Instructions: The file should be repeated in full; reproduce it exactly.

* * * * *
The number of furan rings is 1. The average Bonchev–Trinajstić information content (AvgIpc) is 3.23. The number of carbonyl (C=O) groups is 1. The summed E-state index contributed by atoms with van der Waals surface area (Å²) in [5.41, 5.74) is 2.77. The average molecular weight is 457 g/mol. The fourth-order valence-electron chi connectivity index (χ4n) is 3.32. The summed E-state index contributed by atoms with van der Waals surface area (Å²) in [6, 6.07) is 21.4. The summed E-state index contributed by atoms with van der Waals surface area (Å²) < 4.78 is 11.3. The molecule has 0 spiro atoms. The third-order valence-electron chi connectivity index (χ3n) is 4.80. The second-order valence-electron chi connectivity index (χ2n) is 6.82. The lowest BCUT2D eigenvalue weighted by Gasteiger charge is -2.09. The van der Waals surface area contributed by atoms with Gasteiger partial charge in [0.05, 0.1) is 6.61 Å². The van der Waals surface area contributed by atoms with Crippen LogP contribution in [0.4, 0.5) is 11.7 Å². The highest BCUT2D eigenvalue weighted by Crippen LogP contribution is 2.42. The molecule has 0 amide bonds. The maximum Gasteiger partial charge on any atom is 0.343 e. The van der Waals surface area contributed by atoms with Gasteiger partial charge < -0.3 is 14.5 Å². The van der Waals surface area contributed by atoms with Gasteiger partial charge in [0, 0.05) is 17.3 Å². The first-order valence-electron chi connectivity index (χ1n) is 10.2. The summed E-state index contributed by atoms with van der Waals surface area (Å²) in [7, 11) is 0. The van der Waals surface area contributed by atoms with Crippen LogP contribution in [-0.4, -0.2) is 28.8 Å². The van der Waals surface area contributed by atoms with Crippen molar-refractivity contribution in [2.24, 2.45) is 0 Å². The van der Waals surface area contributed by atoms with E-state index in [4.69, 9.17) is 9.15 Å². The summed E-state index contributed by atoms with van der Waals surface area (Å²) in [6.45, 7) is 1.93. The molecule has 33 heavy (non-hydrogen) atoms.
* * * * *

The number of furan rings is 1. The average Bonchev–Trinajstić information content (AvgIpc) is 3.23. The number of carbonyl (C=O) groups is 1. The summed E-state index contributed by atoms with van der Waals surface area (Å²) in [5.41, 5.74) is 2.77. The average molecular weight is 457 g/mol. The fourth-order valence-electron chi connectivity index (χ4n) is 3.32. The summed E-state index contributed by atoms with van der Waals surface area (Å²) in [6, 6.07) is 21.4. The summed E-state index contributed by atoms with van der Waals surface area (Å²) < 4.78 is 11.3. The molecule has 0 spiro atoms. The third-order valence-electron chi connectivity index (χ3n) is 4.80. The second-order valence-electron chi connectivity index (χ2n) is 6.82. The lowest BCUT2D eigenvalue weighted by Gasteiger charge is -2.09. The van der Waals surface area contributed by atoms with Gasteiger partial charge in [0.05, 0.1) is 6.61 Å². The van der Waals surface area contributed by atoms with Crippen LogP contribution in [0.4, 0.5) is 11.7 Å². The highest BCUT2D eigenvalue weighted by Crippen LogP contribution is 2.42. The molecule has 0 amide bonds. The maximum Gasteiger partial charge on any atom is 0.343 e. The van der Waals surface area contributed by atoms with Gasteiger partial charge < -0.3 is 14.5 Å². The van der Waals surface area contributed by atoms with Gasteiger partial charge in [0, 0.05) is 17.3 Å². The first-order valence-electron chi connectivity index (χ1n) is 10.2. The summed E-state index contributed by atoms with van der Waals surface area (Å²) in [7, 11) is 0. The van der Waals surface area contributed by atoms with Crippen LogP contribution in [-0.4, -0.2) is 28.8 Å². The van der Waals surface area contributed by atoms with Crippen molar-refractivity contribution in [2.24, 2.45) is 0 Å². The van der Waals surface area contributed by atoms with E-state index in [4.69, 9.17) is 9.15 Å². The summed E-state index contributed by atoms with van der Waals surface area (Å²) in [6.45, 7) is 1.93. The molecule has 33 heavy (non-hydrogen) atoms.